Clear As Mud

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March 4, 2017, Camp Verde- One of the features of Arizona life, that escapes many visitors, is the seasonal vitality of our rivers.  After taking part in a Red Cross service activity, I headed to Clear Creek Day Use Area, which offers access to the West Clear Creek, as it heads southeast, towards its eventual confluence with the Verde River.  As you will see, the creek’s name, this time of year, is a misnomer.

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There was a party of above 18 people, including two small children, preparing to raft West Clear, as I arrived for a short hike along its west bank.  All were well-suited up for the experience, and I wished them safe passage.  Below, are several things that awaited them.

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Of course, there was plenty of open water, behind this particular tree; but you get the picture.

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One of the attractions here, in calmer weather, is the jump-off point.

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Some people just figure, in the dryness of September and October, that it’s no big deal to leave a memento of industrialism.  More’s the pity.

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Once back on drier terrain, I made note of the footbridge, built by the Civilian Conservation Corps, way back in 1940.

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There was still some energy left in me, so, despite it being the period of the Baha’i Fast, I took in a short segment of Copper Canyon Trail.  The last time, I walked the north segment, which leads to I-17.  This time, I headed southward and up a small mesa.  It is not an especially spectacular trail, but it’s nature and I practically had the place to myself.  An old cowboy, passing by, made note of my Red Cross t-shirt and remarked as how such charities are in debt, before going his way.  While that may have been true, at one point, I’m not so sure that our donors put up with such, anymore.

 

Anyway, here are a few scenes, which a couple of herds of cattle and I shared, along the trail.  There wasn’t much water in Copper Creek, but it was clear.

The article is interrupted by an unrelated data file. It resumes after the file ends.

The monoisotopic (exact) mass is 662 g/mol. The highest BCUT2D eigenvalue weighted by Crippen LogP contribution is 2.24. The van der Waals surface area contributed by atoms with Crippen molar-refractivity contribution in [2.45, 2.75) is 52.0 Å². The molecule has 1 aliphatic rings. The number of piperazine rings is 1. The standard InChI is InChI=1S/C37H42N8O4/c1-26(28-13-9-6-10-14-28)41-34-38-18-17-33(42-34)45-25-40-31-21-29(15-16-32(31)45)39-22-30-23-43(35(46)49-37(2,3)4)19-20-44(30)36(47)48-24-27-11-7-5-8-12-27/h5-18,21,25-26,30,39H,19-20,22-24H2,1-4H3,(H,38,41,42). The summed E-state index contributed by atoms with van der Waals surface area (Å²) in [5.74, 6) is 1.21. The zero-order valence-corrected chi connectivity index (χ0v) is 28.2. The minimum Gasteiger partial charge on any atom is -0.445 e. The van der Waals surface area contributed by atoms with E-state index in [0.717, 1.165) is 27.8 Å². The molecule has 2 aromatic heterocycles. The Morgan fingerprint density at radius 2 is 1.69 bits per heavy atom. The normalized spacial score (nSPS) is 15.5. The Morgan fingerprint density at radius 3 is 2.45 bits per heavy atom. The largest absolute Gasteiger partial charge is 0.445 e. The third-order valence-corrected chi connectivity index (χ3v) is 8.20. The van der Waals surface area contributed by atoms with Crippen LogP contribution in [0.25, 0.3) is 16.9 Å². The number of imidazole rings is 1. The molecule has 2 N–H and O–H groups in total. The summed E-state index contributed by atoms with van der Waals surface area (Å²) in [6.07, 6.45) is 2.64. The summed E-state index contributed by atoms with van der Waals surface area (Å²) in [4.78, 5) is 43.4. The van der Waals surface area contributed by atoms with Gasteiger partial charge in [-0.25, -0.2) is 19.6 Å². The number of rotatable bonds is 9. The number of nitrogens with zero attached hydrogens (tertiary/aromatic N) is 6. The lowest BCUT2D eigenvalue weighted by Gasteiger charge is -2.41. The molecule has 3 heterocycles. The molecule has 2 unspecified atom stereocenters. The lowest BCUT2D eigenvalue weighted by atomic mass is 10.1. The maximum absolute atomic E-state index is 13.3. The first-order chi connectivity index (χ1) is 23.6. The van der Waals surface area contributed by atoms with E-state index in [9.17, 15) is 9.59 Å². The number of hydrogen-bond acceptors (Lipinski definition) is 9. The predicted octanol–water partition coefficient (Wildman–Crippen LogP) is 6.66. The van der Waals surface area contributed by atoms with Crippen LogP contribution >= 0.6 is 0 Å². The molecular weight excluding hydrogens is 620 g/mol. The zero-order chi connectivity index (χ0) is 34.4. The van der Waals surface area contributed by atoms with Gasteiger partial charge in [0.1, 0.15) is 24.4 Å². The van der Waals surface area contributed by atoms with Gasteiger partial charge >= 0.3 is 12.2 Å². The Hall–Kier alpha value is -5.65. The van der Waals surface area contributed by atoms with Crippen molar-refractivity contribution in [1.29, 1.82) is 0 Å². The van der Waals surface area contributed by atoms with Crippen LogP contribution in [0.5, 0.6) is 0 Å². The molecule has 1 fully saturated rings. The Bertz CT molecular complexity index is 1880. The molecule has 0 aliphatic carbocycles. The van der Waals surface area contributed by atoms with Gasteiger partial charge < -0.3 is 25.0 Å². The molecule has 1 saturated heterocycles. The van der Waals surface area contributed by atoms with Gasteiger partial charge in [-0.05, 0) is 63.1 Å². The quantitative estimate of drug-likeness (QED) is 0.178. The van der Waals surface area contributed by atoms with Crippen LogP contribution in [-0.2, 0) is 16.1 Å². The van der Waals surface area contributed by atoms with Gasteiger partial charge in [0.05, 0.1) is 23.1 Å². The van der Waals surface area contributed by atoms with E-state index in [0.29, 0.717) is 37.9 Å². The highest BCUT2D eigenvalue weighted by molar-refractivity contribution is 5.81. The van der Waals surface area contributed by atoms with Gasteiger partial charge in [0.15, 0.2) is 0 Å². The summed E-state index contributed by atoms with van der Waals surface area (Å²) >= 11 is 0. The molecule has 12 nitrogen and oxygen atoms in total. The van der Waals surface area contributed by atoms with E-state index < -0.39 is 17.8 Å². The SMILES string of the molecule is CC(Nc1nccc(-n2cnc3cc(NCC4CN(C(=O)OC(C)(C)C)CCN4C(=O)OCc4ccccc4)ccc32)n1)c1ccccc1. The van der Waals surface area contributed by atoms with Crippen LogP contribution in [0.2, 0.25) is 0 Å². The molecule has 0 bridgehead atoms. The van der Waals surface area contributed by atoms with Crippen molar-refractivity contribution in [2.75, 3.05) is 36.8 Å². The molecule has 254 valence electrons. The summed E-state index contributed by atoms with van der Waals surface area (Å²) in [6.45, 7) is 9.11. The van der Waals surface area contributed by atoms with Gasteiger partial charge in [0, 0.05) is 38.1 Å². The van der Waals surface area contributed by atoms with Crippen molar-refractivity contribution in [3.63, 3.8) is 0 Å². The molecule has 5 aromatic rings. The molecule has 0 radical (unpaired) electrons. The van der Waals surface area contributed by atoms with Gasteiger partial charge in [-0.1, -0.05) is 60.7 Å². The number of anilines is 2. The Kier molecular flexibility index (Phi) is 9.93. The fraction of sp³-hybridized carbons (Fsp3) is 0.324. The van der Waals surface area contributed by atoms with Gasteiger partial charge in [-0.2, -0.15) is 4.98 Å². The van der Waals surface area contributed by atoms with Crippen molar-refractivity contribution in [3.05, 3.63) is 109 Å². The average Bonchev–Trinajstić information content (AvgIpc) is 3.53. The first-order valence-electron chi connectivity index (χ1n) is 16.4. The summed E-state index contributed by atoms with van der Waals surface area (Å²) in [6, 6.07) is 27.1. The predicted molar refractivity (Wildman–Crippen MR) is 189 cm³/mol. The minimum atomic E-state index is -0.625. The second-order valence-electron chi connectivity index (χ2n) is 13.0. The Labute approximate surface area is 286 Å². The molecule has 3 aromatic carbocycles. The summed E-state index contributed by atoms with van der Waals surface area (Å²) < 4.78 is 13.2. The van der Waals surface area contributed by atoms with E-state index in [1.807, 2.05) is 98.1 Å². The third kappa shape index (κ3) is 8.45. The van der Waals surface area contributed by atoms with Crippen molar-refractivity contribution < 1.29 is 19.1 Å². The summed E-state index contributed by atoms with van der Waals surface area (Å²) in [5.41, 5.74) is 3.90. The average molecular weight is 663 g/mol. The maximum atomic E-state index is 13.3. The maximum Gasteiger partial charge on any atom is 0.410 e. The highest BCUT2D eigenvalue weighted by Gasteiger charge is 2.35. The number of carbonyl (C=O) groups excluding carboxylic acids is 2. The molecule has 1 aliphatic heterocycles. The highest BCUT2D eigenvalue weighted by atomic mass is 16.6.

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It wasn’t long, before I headed up the two switchbacks which led to the mesa top.  There are, actually, about five such mesas, rising up out of Copper Canyon.  The scene in the near distance, is Clear Creek Village, just south of Camp Verde.

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It is possible for the discerning eye to see traffic, headed northbound, on I-17.

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Despite the winter’s continued scenes of bareness, the promise of Spring is evident, in these wild dandelions.

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So, there goes a very full day, spent with our beautiful eastern neighbour, the Verde Valley.

Stairstepping In Kodachrome Land, Part 3: A Zip Through The Cedars

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June 3, 2016, Chinle, AZ- After leaving Nevada behind, I decided that the drive through the expanse of heaven that is southern Utah would have to be somewhat less than just.  I have the Golden Circle on my radar screen for a full month of exploration- but not until next summer, at the very earliest, and maybe not until 2020.  The pines, cedars and unparalleled canyons of southern Utah are treasures to be taken one inch at a time.